Finally, it was charged that one of the purposes of the Ku-Klux Klan was "in general by terror to unsettle the results of the war." What results? As already stated, the sole object of the war, as distinctly announced by Congress in the beginning, was the restoration of the Union. The Union was restored. The South had absolutely surrendered and had put its State governments into operation.
The Ku-Klux Klan left neither the White Caps nor the Night Riders as its successors, as the editorial charges, any more than it left the mill strikers of New England or the Pittsburg rioters or the Chicago anarchists as its successors The White Caps originated in Indiana thirty years after the war, as did the Night Riders in Kentucky ten years later. The Ku-Klux Klan left no successors. It did its share in freeing parts of the South from tyranny and degradation, and to it and the white minorities in all the black districts of the South that resisted that avalanche of terror should be raised a monument more enduring than bronze.
The Anglo-Saxon has frequently subjected other races to his own civilization, but history records no instance in which any other race has robbed him of his own. Utterly crushed as they were, the fierce fire of the race was not yet extinguished in the Southern people.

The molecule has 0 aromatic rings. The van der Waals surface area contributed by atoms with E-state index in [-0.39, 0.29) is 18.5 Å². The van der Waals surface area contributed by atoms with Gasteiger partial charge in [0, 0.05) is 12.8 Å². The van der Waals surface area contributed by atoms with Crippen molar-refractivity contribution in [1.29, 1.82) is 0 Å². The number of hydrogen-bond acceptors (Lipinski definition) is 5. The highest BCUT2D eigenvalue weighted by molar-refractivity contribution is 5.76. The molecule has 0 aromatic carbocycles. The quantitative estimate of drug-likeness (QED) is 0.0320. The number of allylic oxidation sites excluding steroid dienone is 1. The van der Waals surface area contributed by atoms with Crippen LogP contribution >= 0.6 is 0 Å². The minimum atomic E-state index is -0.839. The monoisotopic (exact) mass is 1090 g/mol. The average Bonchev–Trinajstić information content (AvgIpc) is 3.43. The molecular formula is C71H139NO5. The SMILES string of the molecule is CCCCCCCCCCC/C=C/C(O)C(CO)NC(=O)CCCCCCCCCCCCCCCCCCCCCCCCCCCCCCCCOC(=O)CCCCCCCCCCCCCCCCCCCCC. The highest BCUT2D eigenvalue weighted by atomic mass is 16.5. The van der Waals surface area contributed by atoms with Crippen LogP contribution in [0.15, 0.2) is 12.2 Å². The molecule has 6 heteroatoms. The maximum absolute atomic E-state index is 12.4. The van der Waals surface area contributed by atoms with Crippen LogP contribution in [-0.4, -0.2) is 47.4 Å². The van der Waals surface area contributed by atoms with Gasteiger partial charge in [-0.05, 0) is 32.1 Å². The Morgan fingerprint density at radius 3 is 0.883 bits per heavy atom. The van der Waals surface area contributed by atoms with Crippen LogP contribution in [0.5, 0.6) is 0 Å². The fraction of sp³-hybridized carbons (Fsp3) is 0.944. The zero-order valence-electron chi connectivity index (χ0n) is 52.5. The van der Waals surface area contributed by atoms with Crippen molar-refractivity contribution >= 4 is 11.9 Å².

The Ku-Klux Klan blazed up as the last flame from the embers of an expiring people. The fate of a mighty race hung in the balance. It was the last remnant of fast-failing strength that the South threw into the unequal struggle, and it saved a nation. If occasional injustices marked the close of its career, they were few and far between, such as are inevitable in every civil convulsion. It sprang up in the twinkling of an eye as a mighty protest against a crime unspeakably hideous and disgusting and without a parallel in the history of the world. Of it it may truly be said: "The evil that men do lives after them; the good is oft interred with their bones." It did its share in keeping alive the torch of civilization already so dimly burning in that unhappy land, and in shielding its women and children from a desolation worse than "the pestilence that walketh in darkness" or "the destruction that wasteth at noonday."